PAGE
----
source: Amanda Grant Gardening Know How
Strawberries are one of the most popular berries grown in the home garden, possibly because they can be grown in a wide range of USDA zones. This means that there is a wide array of strawberries suited for zone 8 growers. The following article discusses tips for growing strawberries in zone 8 and suitable zone 8 strawberry plants.
Zone 8 Strawberry Plants Because this zone is fairly temperate, any number of strawberries for zone 8 are suitable.
Delmarvel is an example of a zone 8 strawberry, actually suited to USDA zones 4-9. It is a prolific producer with berries that can be eaten fresh or used for canning or freezing. Delmarvel strawberries do best in the mid-Atlantic and southern U.S. regions. It flowers and fruits in late spring and is resistant to many diseases.
Earliglow is one of the earliest of the June-bearing strawberries with firm, sweet, medium sized fruit. Cold hardy, Earliglow is resistant to leaf scorch, verticillium wilt and red stele. It can be grown in USDA zones 5-9.
Allstar has the quintessential strawberry shape and is a popular variety for mid-season berries. It is also resistant to a number of diseases, with a moderate resistance to powdery mildew and leaf scorch. It is tolerant of almost any growing region or soil.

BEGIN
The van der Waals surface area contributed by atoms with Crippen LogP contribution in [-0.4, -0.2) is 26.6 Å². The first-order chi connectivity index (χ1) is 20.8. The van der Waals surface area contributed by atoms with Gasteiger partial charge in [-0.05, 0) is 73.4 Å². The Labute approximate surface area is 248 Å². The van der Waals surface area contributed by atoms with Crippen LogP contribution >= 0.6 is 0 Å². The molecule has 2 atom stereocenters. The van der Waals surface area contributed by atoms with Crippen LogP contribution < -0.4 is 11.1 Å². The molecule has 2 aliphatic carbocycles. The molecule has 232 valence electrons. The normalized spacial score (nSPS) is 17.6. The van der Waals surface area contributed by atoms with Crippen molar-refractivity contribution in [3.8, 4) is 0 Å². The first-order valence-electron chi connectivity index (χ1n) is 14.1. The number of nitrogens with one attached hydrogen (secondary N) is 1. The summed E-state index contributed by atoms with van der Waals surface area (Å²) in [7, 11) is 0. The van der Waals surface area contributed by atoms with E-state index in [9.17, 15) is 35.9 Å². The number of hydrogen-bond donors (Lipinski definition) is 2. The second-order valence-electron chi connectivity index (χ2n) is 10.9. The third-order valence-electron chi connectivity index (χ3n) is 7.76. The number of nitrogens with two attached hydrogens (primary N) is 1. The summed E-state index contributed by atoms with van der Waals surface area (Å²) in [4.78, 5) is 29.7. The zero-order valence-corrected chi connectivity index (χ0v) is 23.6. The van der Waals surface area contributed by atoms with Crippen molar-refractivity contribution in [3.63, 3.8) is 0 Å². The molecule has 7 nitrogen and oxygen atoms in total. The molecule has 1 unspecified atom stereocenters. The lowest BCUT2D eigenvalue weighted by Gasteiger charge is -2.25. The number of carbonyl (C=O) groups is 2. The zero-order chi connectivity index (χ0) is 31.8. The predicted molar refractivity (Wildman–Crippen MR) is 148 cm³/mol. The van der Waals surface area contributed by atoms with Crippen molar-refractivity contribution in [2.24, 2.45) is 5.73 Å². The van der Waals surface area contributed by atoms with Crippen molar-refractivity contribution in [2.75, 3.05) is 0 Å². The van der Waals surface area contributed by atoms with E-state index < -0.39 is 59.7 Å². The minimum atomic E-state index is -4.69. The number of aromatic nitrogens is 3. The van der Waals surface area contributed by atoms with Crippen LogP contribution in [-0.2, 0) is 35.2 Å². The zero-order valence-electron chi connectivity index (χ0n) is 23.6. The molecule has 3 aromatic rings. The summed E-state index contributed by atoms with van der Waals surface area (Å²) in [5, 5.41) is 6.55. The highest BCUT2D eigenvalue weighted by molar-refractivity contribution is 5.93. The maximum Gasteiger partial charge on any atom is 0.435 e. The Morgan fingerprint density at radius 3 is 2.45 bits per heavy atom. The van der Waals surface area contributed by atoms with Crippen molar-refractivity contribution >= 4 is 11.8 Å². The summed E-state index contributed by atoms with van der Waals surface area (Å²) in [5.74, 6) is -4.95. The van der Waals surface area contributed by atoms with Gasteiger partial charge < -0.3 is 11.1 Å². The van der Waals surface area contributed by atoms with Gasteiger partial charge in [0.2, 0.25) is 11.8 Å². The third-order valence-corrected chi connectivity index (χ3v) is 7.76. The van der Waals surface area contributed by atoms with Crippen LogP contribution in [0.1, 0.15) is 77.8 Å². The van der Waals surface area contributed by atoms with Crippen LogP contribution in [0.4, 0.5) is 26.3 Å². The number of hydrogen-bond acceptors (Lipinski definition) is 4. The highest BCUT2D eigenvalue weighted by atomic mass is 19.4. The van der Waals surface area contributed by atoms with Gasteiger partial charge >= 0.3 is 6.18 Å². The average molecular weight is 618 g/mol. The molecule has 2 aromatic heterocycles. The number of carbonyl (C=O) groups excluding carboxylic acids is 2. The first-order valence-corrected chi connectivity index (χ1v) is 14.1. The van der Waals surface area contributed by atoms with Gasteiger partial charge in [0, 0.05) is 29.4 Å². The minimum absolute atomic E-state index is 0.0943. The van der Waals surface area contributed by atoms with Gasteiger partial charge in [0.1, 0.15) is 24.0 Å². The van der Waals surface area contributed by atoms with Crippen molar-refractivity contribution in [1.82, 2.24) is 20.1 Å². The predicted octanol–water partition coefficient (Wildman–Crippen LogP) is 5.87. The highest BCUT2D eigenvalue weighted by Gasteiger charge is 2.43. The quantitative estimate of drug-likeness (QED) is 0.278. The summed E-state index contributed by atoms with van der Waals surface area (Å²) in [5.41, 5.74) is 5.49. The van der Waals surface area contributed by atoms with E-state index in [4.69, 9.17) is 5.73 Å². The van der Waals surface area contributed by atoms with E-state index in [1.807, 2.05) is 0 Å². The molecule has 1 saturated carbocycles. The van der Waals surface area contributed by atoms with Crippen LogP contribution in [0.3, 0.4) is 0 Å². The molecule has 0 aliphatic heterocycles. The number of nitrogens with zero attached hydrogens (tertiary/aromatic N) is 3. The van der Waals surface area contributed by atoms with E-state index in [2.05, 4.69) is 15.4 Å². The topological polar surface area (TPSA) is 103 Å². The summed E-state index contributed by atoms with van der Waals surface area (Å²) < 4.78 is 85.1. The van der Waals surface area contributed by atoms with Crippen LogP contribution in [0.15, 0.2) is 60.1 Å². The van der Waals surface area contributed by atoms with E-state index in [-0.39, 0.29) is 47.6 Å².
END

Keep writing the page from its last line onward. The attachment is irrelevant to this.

Ozark Beauty is suited to USDA zones 4-8. This day-neutral cultivar blooms heavily in the spring and fall, especially in cooler climes. This variety of strawberry is very adaptable and does well in containers, baskets, as well as the garden. All of the day-neutral cultivars do best in the northern United States and higher elevations of the South.
Seascape is suited to zones 4-8 and does best in the northeastern U.S. Another day-neutral berry, Seascape has the potential to be the most productive of the day-neutrals. It has few, if any, runners and must be allowed to ripen on the vine for utmost flavor. Growing
Strawberries in Zone 8 Strawberries should be planted after the last threat of frost has passed for your region. In zone 8, this may be as late as February or as early as March – late spring. Till the soil in a full sun area of the garden that has not been planted with either strawberries or potatoes for the last three years. Soil should have a pH level of between 5.5 and 6.5. Amend the soil with compost or well-aged manure if the soil seems lacking in nutrients. If the soil is heavy or clay, mix in some shredded bark and compost to lighten it up and improve drainage. Soak the crowns in tepid water for an hour prior to planting. If you are planting nursery plants, there is no need to soak.
Space the plants 12-24 inches apart (31-61 cm.) in rows that are 1-3 feet apart (31 cm. to just under a meter). Keep in mind that everbearing strawberries need more room than June-bearing cultivars. Water the plants in well and fertilize them with a weak solution of a complete fertilizer.
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